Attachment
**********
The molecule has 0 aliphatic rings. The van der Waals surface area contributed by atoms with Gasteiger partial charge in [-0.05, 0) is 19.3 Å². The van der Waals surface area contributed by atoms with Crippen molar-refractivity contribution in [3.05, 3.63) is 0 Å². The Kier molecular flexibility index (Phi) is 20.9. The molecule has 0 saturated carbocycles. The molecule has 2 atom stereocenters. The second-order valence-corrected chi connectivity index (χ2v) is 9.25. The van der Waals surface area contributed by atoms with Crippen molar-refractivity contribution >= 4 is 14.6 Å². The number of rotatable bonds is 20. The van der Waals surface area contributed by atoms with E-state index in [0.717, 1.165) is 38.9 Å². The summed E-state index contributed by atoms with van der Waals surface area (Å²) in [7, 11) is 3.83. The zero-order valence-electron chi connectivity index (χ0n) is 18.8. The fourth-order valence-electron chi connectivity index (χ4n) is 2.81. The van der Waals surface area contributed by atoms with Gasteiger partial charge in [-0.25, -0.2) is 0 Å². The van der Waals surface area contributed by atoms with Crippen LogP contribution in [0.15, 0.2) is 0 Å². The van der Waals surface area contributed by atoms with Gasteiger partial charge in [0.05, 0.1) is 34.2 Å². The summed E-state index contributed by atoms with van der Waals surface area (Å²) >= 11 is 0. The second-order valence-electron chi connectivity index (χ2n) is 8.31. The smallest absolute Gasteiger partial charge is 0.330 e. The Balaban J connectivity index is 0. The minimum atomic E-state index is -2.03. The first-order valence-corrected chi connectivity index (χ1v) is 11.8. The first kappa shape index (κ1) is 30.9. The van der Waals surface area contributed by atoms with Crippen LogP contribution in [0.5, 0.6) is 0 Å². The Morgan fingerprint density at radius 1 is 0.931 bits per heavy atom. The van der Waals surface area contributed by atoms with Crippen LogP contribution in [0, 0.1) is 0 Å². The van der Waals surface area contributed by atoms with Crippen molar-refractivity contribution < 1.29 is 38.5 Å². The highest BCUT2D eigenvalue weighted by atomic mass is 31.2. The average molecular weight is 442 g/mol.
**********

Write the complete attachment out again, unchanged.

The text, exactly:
The molecule has 0 aliphatic rings. The van der Waals surface area contributed by atoms with Gasteiger partial charge in [-0.05, 0) is 19.3 Å². The van der Waals surface area contributed by atoms with Crippen molar-refractivity contribution in [3.05, 3.63) is 0 Å². The Kier molecular flexibility index (Phi) is 20.9. The molecule has 0 saturated carbocycles. The molecule has 2 atom stereocenters. The second-order valence-corrected chi connectivity index (χ2v) is 9.25. The van der Waals surface area contributed by atoms with Crippen molar-refractivity contribution >= 4 is 14.6 Å². The number of rotatable bonds is 20. The van der Waals surface area contributed by atoms with E-state index in [0.717, 1.165) is 38.9 Å². The summed E-state index contributed by atoms with van der Waals surface area (Å²) in [7, 11) is 3.83. The zero-order valence-electron chi connectivity index (χ0n) is 18.8. The fourth-order valence-electron chi connectivity index (χ4n) is 2.81. The van der Waals surface area contributed by atoms with Gasteiger partial charge in [-0.25, -0.2) is 0 Å². The van der Waals surface area contributed by atoms with Crippen LogP contribution in [0.15, 0.2) is 0 Å². The van der Waals surface area contributed by atoms with Gasteiger partial charge in [0.05, 0.1) is 34.2 Å². The summed E-state index contributed by atoms with van der Waals surface area (Å²) >= 11 is 0. The second-order valence-electron chi connectivity index (χ2n) is 8.31. The smallest absolute Gasteiger partial charge is 0.330 e. The Balaban J connectivity index is 0. The minimum atomic E-state index is -2.03. The first-order valence-corrected chi connectivity index (χ1v) is 11.8. The first kappa shape index (κ1) is 30.9. The van der Waals surface area contributed by atoms with Crippen LogP contribution in [0.5, 0.6) is 0 Å². The Morgan fingerprint density at radius 1 is 0.931 bits per heavy atom. The van der Waals surface area contributed by atoms with Crippen LogP contribution in [0, 0.1) is 0 Å². The van der Waals surface area contributed by atoms with Crippen molar-refractivity contribution < 1.29 is 38.5 Å². The highest BCUT2D eigenvalue weighted by atomic mass is 31.2. The average molecular weight is 442 g/mol.